Kids & Teens
Highlights for Children

Highlights for Children March 2020

The experts at Highlights know how to keep kids motivated while they learn. Filled with fiction, nonfiction, Hidden Pictures®, skill-building puzzles, science experiments and more, this read-only digital version of Highlights magazine strengthens reading abilities, promotes creativity, sharpens thinking skills, and helps build confidence. Visit Highlights.com to learn more. Ages 6-12.

United States
Highlights for Children, Inc.
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12 Issues

in this issue

1 min.
fun this month

On a Roll Follow the paths to match each kid to his or her shoes. Mystery Photo Answer on page 38. Tongue Twister “It’s spring!” sang Sean. Find the Pictures Can you find each of these 10 pictures at another place in this magazine? HAPPY WACKY HAT DAY March 26 is Make Up Your Own Holiday Day. Lucky Laughs 1. What is a leprechaun’s favorite type of music? 2. What is at the end of a rainbow? 3. Why shouldn’t you iron a four-leaf clover? Answers below. Snow or No? Which would you rather have . . . Head to HighlightsKids.com to take this month’s poll.…

1 min.
the right to vote

When I was a kid, my class held a mock election. We created posters for our candidates. We talked about the candidates’ ideas for solving problems. We held a secret ballot to cast our votes. My candidate didn’t win, but it still felt good to have a say. The experience helped me see voting as a way of making decisions in a democracy. It made me look forward to being old enough to vote in a real election, which I did for the first time when I turned 18. America’s laws allow most citizens 18 and older to vote, but that wasn’t always the case. Many people fought hard for years to create the voting laws we have today. You can read about one of these heroic people in “Ringing the…

2 min.
lunch notes

“Your mom puts notes in your lunchbox?” A lex set his lunch tray on the table near his friend Leo. “Trade you some fries for some pretzels,” Alex said. “Deal,” said Leo, taking his bag of pretzels out of his lunchbox. Alex noticed a folded piece of paper at the bottom of Leo’s lunchbox. “What’s that?” demanded Daniel, another boy in their class. Before Leo could answer, Daniel grabbed the paper. He unfolded it and read in a loud voice: “Dear Leo, I hope you have a great day. Love, Mom.” Daniel snorted. “Your mom puts notes in your lunchbox?” “Yes,” Leo said. Daniel read the note again, to himself. It almost looked as if he wanted to keep it. “Give it back to Leo,” said Alex. “Well, who wants a note anyway?” Daniel said. “I do,” said Leo. “What’s that?” demanded…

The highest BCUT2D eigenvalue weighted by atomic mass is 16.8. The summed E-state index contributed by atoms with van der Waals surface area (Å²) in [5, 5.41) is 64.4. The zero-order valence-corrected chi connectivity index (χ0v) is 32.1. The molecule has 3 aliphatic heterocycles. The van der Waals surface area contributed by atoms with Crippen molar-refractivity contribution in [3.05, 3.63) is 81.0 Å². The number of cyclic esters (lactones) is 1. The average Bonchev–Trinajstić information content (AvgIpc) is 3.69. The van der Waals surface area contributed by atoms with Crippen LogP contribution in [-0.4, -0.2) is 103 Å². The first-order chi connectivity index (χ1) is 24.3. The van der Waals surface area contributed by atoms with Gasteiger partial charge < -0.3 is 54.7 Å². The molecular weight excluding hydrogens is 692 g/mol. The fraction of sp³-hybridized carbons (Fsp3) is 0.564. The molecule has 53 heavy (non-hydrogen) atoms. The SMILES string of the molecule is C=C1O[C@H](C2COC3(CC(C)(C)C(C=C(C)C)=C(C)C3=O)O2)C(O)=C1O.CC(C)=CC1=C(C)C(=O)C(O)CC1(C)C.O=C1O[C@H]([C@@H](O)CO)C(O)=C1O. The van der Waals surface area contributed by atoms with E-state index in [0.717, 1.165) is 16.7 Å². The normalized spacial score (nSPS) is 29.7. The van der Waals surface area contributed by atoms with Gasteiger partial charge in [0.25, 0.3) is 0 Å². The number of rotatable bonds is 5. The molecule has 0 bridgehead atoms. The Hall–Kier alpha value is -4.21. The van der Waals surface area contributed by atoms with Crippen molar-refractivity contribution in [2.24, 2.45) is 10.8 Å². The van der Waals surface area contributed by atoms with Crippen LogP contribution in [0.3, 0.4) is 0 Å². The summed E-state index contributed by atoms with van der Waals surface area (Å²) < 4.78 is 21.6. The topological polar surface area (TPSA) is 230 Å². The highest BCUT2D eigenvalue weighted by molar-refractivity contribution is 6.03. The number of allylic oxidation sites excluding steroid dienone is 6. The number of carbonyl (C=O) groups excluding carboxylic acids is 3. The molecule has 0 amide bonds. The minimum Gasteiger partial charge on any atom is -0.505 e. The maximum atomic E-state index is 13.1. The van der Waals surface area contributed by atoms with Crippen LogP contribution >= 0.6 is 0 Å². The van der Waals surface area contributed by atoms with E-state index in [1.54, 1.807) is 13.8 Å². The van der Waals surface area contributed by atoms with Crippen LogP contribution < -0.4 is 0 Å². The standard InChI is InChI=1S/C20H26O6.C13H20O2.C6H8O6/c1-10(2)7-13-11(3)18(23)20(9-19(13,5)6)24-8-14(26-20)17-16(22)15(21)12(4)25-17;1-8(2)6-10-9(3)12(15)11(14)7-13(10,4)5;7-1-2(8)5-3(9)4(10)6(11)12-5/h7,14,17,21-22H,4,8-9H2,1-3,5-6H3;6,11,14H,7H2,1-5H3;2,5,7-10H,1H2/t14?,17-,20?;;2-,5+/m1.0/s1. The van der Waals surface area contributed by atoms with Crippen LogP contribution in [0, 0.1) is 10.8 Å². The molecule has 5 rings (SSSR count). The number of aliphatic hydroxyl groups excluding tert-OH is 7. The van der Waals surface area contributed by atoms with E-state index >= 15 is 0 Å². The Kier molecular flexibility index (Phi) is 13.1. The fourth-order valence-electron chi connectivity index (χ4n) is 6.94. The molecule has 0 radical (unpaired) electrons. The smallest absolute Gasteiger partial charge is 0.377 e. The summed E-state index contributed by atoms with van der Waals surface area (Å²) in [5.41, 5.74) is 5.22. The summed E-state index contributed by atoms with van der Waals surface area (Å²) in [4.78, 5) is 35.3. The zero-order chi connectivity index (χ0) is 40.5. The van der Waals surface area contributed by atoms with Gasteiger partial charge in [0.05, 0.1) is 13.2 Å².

2 min.
getting to the goal!

“How can I go from sofa-sitter to soccer star?” You have lots of things you’d like to do. But sometimes it’s hard to get to the finish line. How can you break bad habits and develop good ones? How can you accomplish your goals? Here are a few comments we often hear from kids, followed by ideas that might help. I CAN’T RESIST SCREEN TIME! To change a habit, try changing where you spend time. If you usually f lop on the couch and f lip on the TV or a video when you’re bored, go somewhere else instead. Take a book to your room or a sketchbook to the porch. Or ask if you can help cook in the kitchen. THE GOAL SEEMS HUGE! WHERE DO I START? It all starts with “showing up.” Then take…

1 min.
how do icicles form? why don’t they form in other shapes?

Madeline Scheuerman • Virginia Icicles form when dripping water meets freezing-cold air. Picture a snowy roof. Sunlight or the building’s warmth melts some of the snow. Water from the melted snow drips off the roof. If the air is cold enough, it refreezes the drip into ice. Water trickles down a little at a time over that frozen drip. As more drops flow down and refreeze, the icicle grows longer. Gravity pulls the flowing water downward. Since that makes an icicle’s tip grow faster than its sides, icicles are always long and pointy.…

1 min.

JEM-in-eye-RAP-tur “Twins’ hunter” (named after twin geologists Drs. Celina and Marina Suarez, who discovered the fossil’s site) Geminiraptorwas discovered based on just a jawbone! From that bone, scientists could tell that this dinosaur was similar enough to Troodonto be a relative. But it was also different enough that they knew it was a new species. It’s the earliest troodontid found in the United States from the time period. Although most early relatives of Troodon were chicken-sized, Geminiraptorwas larger.…